David Gaider was the head writer for Dragon Age, a popular and successful Role Playing Video Game created in 2009 by Bioware, and in an article on how to become a writer for video games he said the following:
You’d be surprised how hard it is for people to wrap their head around the notion of branching dialogue. Often what happens is that the writer has a very particular path in mind and fails to account for different player “voices”: the player who’s trying to do the right thing, the player who wants to be a bastard, the player who is the suspicious and reluctant hero, etc. (Gaider 2009)
In the above quote Gaider touches upon one of the advantages video games have over The Novel when it comes to interactive narrative - branching dialogue.
Branching dialogue is where a gamer/player makes their avatar talk to an NPC and in response to the NPC they are provided with a number of different replies.
These different replies can affect how the conversation will continue. Certain replies will open up further dialogue options or ‘branches’ and this can continue on and on.
The power of branching dialogue is that it allows the writer to provide the player with different responses depending upon how that player wants to role play their avatar.
If they want to be an evil character then the writer can provide a contextual option for an ‘evil’ response or if the player wants their avatar to be noble and good a contextual option can be provided in the same dialogue option box for the good response as that of the evil response.
It’s then down to the player to select the response they would like to give.
This is one way video game narrative gives greater agency to the player and overcomes the voyeuristic experience held by the reader of the interactive novel. Though, even in video games there are still rails within the narrative.
A video game also has the capability to track these different options and provide writers with the power to change events in the storyline or world depending upon the choices made by the player.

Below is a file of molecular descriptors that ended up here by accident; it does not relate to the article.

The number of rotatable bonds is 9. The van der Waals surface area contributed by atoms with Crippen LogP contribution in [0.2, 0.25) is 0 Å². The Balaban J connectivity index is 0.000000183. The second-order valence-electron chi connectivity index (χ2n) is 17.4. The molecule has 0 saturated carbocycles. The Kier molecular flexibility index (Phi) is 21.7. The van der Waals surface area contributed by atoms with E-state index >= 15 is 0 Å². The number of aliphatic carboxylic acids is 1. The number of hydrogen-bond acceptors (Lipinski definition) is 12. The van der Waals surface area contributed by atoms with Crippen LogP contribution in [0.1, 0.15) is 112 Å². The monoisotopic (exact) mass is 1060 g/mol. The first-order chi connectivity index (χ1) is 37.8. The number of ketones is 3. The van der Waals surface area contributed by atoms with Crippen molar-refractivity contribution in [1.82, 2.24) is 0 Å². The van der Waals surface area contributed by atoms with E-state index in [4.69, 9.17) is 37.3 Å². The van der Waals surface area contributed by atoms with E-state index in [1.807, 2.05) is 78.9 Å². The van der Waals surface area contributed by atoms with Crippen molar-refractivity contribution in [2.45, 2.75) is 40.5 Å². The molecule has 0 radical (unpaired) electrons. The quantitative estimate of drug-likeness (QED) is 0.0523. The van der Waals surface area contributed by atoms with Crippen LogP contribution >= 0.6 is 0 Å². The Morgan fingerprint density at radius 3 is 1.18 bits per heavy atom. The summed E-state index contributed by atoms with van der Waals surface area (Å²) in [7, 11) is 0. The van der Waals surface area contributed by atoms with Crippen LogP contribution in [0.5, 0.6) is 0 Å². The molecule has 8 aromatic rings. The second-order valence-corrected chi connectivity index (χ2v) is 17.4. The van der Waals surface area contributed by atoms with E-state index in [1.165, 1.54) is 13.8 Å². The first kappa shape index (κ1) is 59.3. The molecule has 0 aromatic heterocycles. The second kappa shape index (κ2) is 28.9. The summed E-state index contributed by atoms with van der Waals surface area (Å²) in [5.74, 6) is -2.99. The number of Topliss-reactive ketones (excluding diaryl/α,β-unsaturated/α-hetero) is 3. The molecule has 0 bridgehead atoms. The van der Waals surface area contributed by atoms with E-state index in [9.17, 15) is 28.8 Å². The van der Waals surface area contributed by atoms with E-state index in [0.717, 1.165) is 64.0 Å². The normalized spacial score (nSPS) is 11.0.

In this regard writing a branching narrative can be quite Boolean. A very simple example is below:
“If player response is good option then give player safe passage to castle.
Else If player response is evil option then attack player avatar with the castle garrison.”
This is in essence where the interactive narrative of a video game takes off.
The video game has no limitation of paper or physical space that it would have if it was printed in a book, nor does the writer have to worry about how to visually present all of the different options to the player on a page.
If the novel writer attempted to provide the reader with 3 different options that each branched out into another 2 or 3 options etc. then it would become very confusing for the reader to follow.
In a video game the screen can change and present new information to the player where as the only way to present new information in a printed book is to print it on another page and have the reader physically turn the page.
In a branching narrative that has well over 1000 lines of dialogue, as many of the modern RPG video games do, the limitations of a book become quickly apparent.
Having said that, this strength is also a weakness for production.
The more options a player has the more work required to plot, write and piece together a successful video game narrative.
What will you write?
The goal of this article is not to say that writing interactive fiction in either the novel or the video game is “better” but rather show you, as a writer, the pros and cons of these two mediums. And, more importantly, how you can write your own story by using the techniques of interactive fiction.
The point of view used in a text can add greatly to the perceived interactivity of that text. By simply switching from the traditional 1st or 3rd person narrator to a 2nd person narrator it gives the reader a real sense of being thrust into the heart of the action.
The reader gains a sense that they are actually the character and reading a set of actions that they themselves are performing rather than reading someone else’s point of view. It’s these little touches that can help to increase interactivity, and most importantly, immersion.
In video games we can take the same techniques for point of view however due to it being a digital medium there is not the same space limitations. This means a writer can create many different branches to a story and in doing so provide options for different player “voices”.